The statuses of the critical signaling components, including c-Met, ERK, JNK, and AKT, involved in tumor progression [47, 48] were examined in the patient-derived cell lines and HepG2. As shown in Fig. 2A, c-Met (β subunit with molecular weight of 140 kD) was highly expressed in HCC372, HCC 340 and HepG2, but was absent in the other cell lines. It was known that c-Met dimerization activates the phosphorylation of tyrosine residues (Tyr1234) in the kinase domain, leading to autophosphorylation of the carboxyl-terminal substrate-binding site at Tyr1349 and Tyr1356 [18]. Consistent with the profile of c-Met expression, p-c-Met (Tyr1234) was clearly detected in all c-Met positive HCCs, HCC372, HCC340, and HepG2, but was barely detected in the c-Met-negative HCCs (Fig. 2A). In addition, the other two Tyr-phosphorylated-c-Met (p-c-Met Tyr1356 and Tyr1349) were not detected in all cell lines (data not shown). In general, the status of p-c-Met in the patient-derived cell lines was the same as that observed in the corresponding primary tissues. As depicted in S1B Fig., the IHC of p-c-Met (Tyr1234) on the tissue section of HCC340 revealed dark staining, contrasting with the slight background staining observed on the parallel negative control section. This staining was consistent with the positive p-c-Met (Tyr1234) in the HCC340 cell line detected by Western blot (Fig. 2A). The IHC of p-c-Met (Tyr1234) for HCC372 (the other c-Met positive HCC) was not performed because tissue samples were lacking. The IHC of p-c-Met (Tyr1234) for other HCCs was negative (data not shown).

Regarding the downstream signaling components, p-JNK was abundant in most of the HCCs, and relatively low in HCC340 and HepG2 (Fig. 2A). On the other hand, the level of both phosphorylated ERK1 and ERK2 (p-ERK1 and p-ERK2, respectively) were markedly higher in HCC340 and relatively higher in HepG2. Also, p-ERK2 (but not p-ERK1) was abundant in HCC372, whereas p-ERK1 (but not p-ERK2) was very high in HCC328 and relatively high in HCC326 (Fig. 2A). In the other HCCs, including HCC329, HCC353, HCC363, HCC365, and HCC374, only p-ERK1 was marginally detected. In addition, abundant p-AKT was detected in most of the HCCs. In summary, although c-Met signaling was positive in only some of the cell lines (including HCC340, HCC372, and HepG2) and negative in others (including HCC326, 329, 353, 363, 365 and 374), the downstream ERK, JNK, and AKT were active in most of the HCCs. Thus, both c-Met dependent and independent signaling existed in the HCCs.

It appeared that the correlation of ERK and JNK activations with the status of c-Met signaling differed among the HCCs. As shown in Fig. 2A, p-ERK was higher in the c-Met-positive HCCs (including HCC340 and HCC372) than in most c-Met-negative HCCs (HCC329, 353, 363, 365, 372, and 374); whereas p-JNK was higher in most of the c-Met-negative HCCs than in the c-Met-positive HCCs (HCC340 and HepG2). However, some exceptions were observed. For example, p-ERK was high in the c-Met-negative HCC326 and HCC328, whereas p-JNK was high in the c-Met-positive HCC372. To further investigate the role of ERK and JNK in the tumor progression of c-Met-positive and c-Met-negative HCCs, we examined the effects that inhibitors of JNK (SP600125, SP) and MEK (the upstream kinase of ERK, PD98059, PD) exerted on cell migration of the two most motile HCCs, HCC372 and HCC329 (c-Met positive and c-Met negative HCC, respectively). As shown in Fig. 2B, SP, not PD, suppressed 35% of the migration (assayed by wound healing method for 24 h) of HCC329. By contrast, PD, not SP, suppressed 24% of the cell migration of HCC372. Thus we suggested that active ERK and JNK were required for mediating cell migration of c-Met-positive HCC and c-Met-negative HCC, respectively.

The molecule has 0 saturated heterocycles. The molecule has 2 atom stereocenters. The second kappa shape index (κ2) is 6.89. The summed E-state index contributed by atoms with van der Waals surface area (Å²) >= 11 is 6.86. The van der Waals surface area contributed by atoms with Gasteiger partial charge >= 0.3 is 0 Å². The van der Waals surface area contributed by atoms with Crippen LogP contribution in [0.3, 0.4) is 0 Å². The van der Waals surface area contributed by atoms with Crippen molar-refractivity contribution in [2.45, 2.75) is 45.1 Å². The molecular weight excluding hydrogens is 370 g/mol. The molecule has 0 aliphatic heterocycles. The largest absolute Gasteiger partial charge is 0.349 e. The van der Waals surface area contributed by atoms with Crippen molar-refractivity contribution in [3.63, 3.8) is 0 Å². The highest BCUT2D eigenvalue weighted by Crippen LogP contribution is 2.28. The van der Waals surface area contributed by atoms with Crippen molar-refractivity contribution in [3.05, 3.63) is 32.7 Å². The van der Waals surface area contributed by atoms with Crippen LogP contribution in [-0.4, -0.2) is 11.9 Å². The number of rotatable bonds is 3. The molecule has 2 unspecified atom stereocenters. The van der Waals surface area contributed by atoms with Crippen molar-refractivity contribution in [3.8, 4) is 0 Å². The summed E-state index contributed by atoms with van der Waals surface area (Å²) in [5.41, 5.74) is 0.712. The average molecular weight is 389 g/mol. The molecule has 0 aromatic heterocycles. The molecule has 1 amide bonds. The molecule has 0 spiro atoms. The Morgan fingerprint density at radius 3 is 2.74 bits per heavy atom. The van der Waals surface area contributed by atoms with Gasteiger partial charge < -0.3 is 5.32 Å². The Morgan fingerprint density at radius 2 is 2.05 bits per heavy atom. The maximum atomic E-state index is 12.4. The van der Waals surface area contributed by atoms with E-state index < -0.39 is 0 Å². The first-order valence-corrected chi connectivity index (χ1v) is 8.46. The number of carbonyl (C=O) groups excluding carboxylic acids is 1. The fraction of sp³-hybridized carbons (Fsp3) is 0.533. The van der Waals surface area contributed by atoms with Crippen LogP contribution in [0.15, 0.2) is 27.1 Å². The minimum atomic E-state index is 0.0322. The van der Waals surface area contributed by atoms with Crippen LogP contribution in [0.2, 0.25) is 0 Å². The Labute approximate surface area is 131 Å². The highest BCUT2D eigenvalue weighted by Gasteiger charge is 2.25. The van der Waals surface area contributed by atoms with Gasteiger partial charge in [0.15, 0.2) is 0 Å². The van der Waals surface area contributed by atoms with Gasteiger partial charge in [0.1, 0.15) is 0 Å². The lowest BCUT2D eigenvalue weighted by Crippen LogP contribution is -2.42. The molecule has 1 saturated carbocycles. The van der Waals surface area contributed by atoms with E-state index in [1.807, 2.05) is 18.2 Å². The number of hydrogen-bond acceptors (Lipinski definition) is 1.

LZ8 prevented migration and decreased cell survival of hepatocellular carcinoma

Both HCC372 and HCC329 were further used as target cells for evaluating the potential of LZ8 as an anti-HCC agent. As shown in the cell proliferation assay (Fig. 3A), LZ8 (0.5, 1.0, and 2.0 μg/mL) dose dependently increased the doubling times of HCC329 and HCC372 by 25% to 46% and 14% to 47%, respectively. To investigate the underlying mechanisms of the antiproliferative effect of LZ8, cell cycle analysis was performed. As demonstrated in Fig. 3B, treating HCC372 and HCC329 with LZ8 (2.0 μg/mL) for 72 h did not delay cell cycle progression, because the percentages of the G1 and S phase of LZ8-treated cells were not significantly different from those of the untreated cells. However, LZ8 treatment increased the sub-G1 proportions of HCC372 and HCC329 by 5% to 10% compared with those of the untreated HCCs, suggesting that LZ8 may decrease the cell survival of a small population of both HCCs.

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Figure 3. LZ8 prevented cell migration and reduced HCC survival.

HCC329 and HCC372 cells were untreated (control) or treated with LZ8 (2.0 μg/mL) for 72 h (A and B), and LZ8 (2.0 μg/mL) or JNJ (26.5 nM) for 48 h (C). HepG2 cells were untreated (control), treated with 25 nM HGF with or without indicated inhibitors for 48 h (E). Doubling time determination (A) and cell cycle analysis (B) at 72 h, and wound healing migration analysis (C) and (E) of the HCCs were performed. In (A), relative doubling time was evaluated taking the data of untreated HCC372 or HCC329 as 100%. In (B), the cell counts of each cell cycle phase are depicted in the left panel (PI: propidium iodide), whereas the percentage of each phase is shown in the right panel. Data were the average of three experiments; CV = 5.8%. (D) and (F) are quantitative figures for (C) and (E), respectively. In (A) and (D), (**) and (*) (#) represent statistical significance (p<0.005 and p<0.05, respectively, n = 3) between the indicated inhibitor-treated samples and the untreated HCC329 or untreated HCC372 group. In (F), (**) represent statistical significance (p<0.005, n = 3) between the indicated HGF/inhibitor samples and the HGF-only group.